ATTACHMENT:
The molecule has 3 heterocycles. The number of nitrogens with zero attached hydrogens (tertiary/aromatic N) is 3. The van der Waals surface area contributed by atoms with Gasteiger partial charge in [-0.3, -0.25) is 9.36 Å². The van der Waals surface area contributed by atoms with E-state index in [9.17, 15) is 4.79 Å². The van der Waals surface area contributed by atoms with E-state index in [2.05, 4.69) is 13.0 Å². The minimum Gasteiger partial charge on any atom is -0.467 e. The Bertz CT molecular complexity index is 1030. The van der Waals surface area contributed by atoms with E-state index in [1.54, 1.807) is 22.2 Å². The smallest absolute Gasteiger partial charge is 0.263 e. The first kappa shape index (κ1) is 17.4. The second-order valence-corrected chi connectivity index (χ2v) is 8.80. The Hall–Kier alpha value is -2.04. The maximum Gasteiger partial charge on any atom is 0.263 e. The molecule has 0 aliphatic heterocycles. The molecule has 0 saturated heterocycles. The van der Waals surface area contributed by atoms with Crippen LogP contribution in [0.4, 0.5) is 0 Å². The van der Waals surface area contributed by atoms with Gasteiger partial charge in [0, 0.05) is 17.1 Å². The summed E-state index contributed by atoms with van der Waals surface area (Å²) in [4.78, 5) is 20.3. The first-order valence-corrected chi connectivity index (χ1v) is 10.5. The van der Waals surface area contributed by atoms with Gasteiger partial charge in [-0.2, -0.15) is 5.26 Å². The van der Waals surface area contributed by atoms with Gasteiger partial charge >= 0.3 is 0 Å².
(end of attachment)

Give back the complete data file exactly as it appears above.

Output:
The molecule has 3 heterocycles. The number of nitrogens with zero attached hydrogens (tertiary/aromatic N) is 3. The van der Waals surface area contributed by atoms with Gasteiger partial charge in [-0.3, -0.25) is 9.36 Å². The van der Waals surface area contributed by atoms with E-state index in [9.17, 15) is 4.79 Å². The van der Waals surface area contributed by atoms with E-state index in [2.05, 4.69) is 13.0 Å². The minimum Gasteiger partial charge on any atom is -0.467 e. The Bertz CT molecular complexity index is 1030. The van der Waals surface area contributed by atoms with E-state index in [1.54, 1.807) is 22.2 Å². The smallest absolute Gasteiger partial charge is 0.263 e. The first kappa shape index (κ1) is 17.4. The second-order valence-corrected chi connectivity index (χ2v) is 8.80. The Hall–Kier alpha value is -2.04. The maximum Gasteiger partial charge on any atom is 0.263 e. The molecule has 0 aliphatic heterocycles. The molecule has 0 saturated heterocycles. The van der Waals surface area contributed by atoms with Crippen LogP contribution in [0.4, 0.5) is 0 Å². The van der Waals surface area contributed by atoms with Gasteiger partial charge in [0, 0.05) is 17.1 Å². The summed E-state index contributed by atoms with van der Waals surface area (Å²) in [4.78, 5) is 20.3. The first-order valence-corrected chi connectivity index (χ1v) is 10.5. The van der Waals surface area contributed by atoms with Gasteiger partial charge in [-0.2, -0.15) is 5.26 Å². The van der Waals surface area contributed by atoms with Gasteiger partial charge >= 0.3 is 0 Å².